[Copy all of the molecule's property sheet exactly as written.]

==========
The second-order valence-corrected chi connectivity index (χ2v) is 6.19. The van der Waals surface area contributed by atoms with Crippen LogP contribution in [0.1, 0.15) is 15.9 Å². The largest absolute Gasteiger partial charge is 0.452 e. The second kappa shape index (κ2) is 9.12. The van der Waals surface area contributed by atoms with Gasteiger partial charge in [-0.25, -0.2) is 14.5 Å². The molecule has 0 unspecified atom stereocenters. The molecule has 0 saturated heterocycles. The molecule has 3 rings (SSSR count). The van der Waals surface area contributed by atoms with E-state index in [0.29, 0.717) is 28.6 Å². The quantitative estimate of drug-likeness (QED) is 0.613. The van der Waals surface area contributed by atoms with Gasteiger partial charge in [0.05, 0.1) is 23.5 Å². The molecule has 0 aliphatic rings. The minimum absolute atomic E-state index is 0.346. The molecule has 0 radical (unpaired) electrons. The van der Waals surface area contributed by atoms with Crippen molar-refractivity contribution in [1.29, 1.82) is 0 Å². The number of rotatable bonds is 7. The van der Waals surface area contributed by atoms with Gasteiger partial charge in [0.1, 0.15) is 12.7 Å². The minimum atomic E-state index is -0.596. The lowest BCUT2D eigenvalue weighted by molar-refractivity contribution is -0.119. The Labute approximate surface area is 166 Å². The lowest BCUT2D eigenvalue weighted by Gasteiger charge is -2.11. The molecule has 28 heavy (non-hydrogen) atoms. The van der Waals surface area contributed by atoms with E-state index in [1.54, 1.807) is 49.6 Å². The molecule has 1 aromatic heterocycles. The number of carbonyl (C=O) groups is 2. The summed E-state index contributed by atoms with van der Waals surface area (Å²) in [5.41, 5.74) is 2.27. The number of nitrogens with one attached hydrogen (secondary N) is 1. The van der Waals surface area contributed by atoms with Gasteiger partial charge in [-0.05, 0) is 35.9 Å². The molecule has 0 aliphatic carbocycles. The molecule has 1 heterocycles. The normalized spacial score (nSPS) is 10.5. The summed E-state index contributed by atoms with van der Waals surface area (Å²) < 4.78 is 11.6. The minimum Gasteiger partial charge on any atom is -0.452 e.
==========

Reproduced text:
The second-order valence-corrected chi connectivity index (χ2v) is 6.19. The van der Waals surface area contributed by atoms with Crippen LogP contribution in [0.1, 0.15) is 15.9 Å². The largest absolute Gasteiger partial charge is 0.452 e. The second kappa shape index (κ2) is 9.12. The van der Waals surface area contributed by atoms with Gasteiger partial charge in [-0.25, -0.2) is 14.5 Å². The molecule has 0 unspecified atom stereocenters. The molecule has 0 saturated heterocycles. The molecule has 3 rings (SSSR count). The van der Waals surface area contributed by atoms with E-state index in [0.29, 0.717) is 28.6 Å². The quantitative estimate of drug-likeness (QED) is 0.613. The van der Waals surface area contributed by atoms with Gasteiger partial charge in [0.05, 0.1) is 23.5 Å². The molecule has 0 aliphatic rings. The minimum absolute atomic E-state index is 0.346. The molecule has 0 radical (unpaired) electrons. The van der Waals surface area contributed by atoms with Crippen molar-refractivity contribution in [1.29, 1.82) is 0 Å². The number of rotatable bonds is 7. The van der Waals surface area contributed by atoms with Gasteiger partial charge in [0.1, 0.15) is 12.7 Å². The minimum atomic E-state index is -0.596. The lowest BCUT2D eigenvalue weighted by molar-refractivity contribution is -0.119. The Labute approximate surface area is 166 Å². The lowest BCUT2D eigenvalue weighted by Gasteiger charge is -2.11. The molecule has 28 heavy (non-hydrogen) atoms. The van der Waals surface area contributed by atoms with E-state index in [1.54, 1.807) is 49.6 Å². The molecule has 1 aromatic heterocycles. The number of carbonyl (C=O) groups is 2. The summed E-state index contributed by atoms with van der Waals surface area (Å²) in [5.41, 5.74) is 2.27. The number of nitrogens with one attached hydrogen (secondary N) is 1. The van der Waals surface area contributed by atoms with Gasteiger partial charge in [-0.05, 0) is 35.9 Å². The molecule has 0 aliphatic carbocycles. The molecule has 1 heterocycles. The normalized spacial score (nSPS) is 10.5. The summed E-state index contributed by atoms with van der Waals surface area (Å²) < 4.78 is 11.6. The minimum Gasteiger partial charge on any atom is -0.452 e.